Marriage – Turning The Tables

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If  I read one more article or hear one more sermon telling single people they need to get married, I’m going to be sick enough to require hospialization.  So in the spirit of providing a balanced perspective, here are the marks I see today of marriage and married people.

  1. Married people are prideful and greedy. They are concerned only with their own comfort and pleasure. From the biggest SUVs to the biggest houses and white picket fences, they want the whole world to see that they have it all. They invented the phrase, “keeping up with the Joneses.” Getting ahead and making each other happy is their religion. Who needs faith in God when they’ve got faith in each other? It should come as no surprise because the Bible tells us that married men are concerned with the world’s affairs and how to please their wives (1 Cor 7:33). They live lives that are out of control, in every way you can imagine.  They really can’t be expected to please God.   They can only see how “blessed” and wonderful their lives are. Their selfishness and pride prevents them from seeing the needs of other people, especially single people. Married, white, middle-aged preachers are the worse. They take pride in reminding unmarried folks how immature they are until they “man up” and get married. And single women? Well, they’re nobody until they take their subservient place beside a man.
  2. Married people worship sex. Whatever form it takes, the church believes in sex, and lots of it. And they want to make sure everybody gets their fair share. If bestiality came into fashion next year, the church would be handing out gift certificates for the Humane Society every Sunday morning, out of “convictional kindness” of course. Marriage is the holy grail of their adulthood. Preachers have even put their beds on their rooftops to show the world just how good sex is. To make it even worse, Bible thumping married people think the only way they can combat homosexuality is by glorifying their own heterosexual relationships, whether married or not. Fornication? There’s no such thing anymore. Now it’s cohabitation.  Just get a marriage license and “make it right.” They think that since God created everyone male or female that everyone has an obligation to have as much sex as possible, to show the world their maleness and femaleness. Idolizing the nuclear family and leaving no room for any other way of life except marriage is what drove scores of young people out of their churches and into the gay culture. I’m sure there are people in that lifestyle today that God originally tapped for the gift of celibacy. But with no acceptance and no support in their churches, they were drawn to a lifestyle that offered all of those things. The worship of sex through marriage and family has consequences we can’t even imagine.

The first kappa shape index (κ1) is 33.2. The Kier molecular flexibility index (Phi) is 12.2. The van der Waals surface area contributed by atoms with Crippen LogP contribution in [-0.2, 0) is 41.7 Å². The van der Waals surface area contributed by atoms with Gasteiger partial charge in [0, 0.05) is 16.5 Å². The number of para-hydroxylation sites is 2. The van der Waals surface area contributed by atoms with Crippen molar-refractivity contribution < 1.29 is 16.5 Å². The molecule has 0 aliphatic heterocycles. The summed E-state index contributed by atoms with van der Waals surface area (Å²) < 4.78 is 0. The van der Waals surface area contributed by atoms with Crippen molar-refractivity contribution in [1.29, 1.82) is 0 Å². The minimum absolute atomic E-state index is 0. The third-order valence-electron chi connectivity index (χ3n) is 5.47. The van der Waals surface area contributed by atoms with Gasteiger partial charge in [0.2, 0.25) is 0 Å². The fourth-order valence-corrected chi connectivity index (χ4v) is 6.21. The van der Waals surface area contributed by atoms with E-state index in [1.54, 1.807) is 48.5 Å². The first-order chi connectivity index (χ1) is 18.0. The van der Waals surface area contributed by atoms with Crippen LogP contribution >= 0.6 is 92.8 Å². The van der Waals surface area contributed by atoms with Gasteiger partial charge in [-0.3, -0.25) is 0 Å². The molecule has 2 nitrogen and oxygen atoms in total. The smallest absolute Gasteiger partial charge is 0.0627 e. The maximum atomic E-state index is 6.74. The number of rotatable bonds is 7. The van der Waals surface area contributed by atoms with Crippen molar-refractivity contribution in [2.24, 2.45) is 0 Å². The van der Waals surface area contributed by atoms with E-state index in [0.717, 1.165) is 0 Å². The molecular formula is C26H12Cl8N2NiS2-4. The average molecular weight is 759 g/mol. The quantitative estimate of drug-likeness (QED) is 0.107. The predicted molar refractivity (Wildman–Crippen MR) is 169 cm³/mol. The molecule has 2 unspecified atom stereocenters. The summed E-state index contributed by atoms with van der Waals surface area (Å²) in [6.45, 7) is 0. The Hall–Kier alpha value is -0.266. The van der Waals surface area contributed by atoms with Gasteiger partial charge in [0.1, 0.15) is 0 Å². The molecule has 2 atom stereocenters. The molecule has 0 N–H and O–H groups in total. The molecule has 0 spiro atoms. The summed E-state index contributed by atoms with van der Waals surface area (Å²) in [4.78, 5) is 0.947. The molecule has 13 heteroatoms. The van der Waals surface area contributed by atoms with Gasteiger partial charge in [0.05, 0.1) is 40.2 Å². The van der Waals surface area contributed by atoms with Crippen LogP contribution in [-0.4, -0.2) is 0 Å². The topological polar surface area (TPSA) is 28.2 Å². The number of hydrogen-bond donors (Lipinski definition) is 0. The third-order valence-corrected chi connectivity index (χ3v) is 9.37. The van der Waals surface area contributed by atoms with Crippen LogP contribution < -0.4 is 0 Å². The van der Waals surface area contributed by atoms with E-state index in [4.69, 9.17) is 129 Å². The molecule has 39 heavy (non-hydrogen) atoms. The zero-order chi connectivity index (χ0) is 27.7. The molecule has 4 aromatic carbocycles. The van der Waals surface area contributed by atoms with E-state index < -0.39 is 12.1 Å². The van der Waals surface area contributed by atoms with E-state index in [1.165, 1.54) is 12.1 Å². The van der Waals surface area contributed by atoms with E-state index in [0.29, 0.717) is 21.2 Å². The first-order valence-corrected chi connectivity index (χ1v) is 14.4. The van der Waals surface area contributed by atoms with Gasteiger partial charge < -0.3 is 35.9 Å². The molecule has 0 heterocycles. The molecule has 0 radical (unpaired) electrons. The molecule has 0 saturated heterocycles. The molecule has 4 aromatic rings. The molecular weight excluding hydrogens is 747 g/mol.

3. Churches have never defined what a biblical marriage is. Instead, they cling to the state’s definition of a legal marriage with marriage licenses and probate judges and divestments of assets after divorce. They would have everyone think that the longstanding tradition of marriage is what makes it biblical. Unfortunately, they have never come to understand that man-made traditions are not inherently biblical. As a matter of fact, there is nothing inherently Christian about families, husbands, wives, children, grandchildren, grannies, grandpas, or white picket fences.  If you feel like you’re going into shock, you might want to call the paramedics.  It gets worse.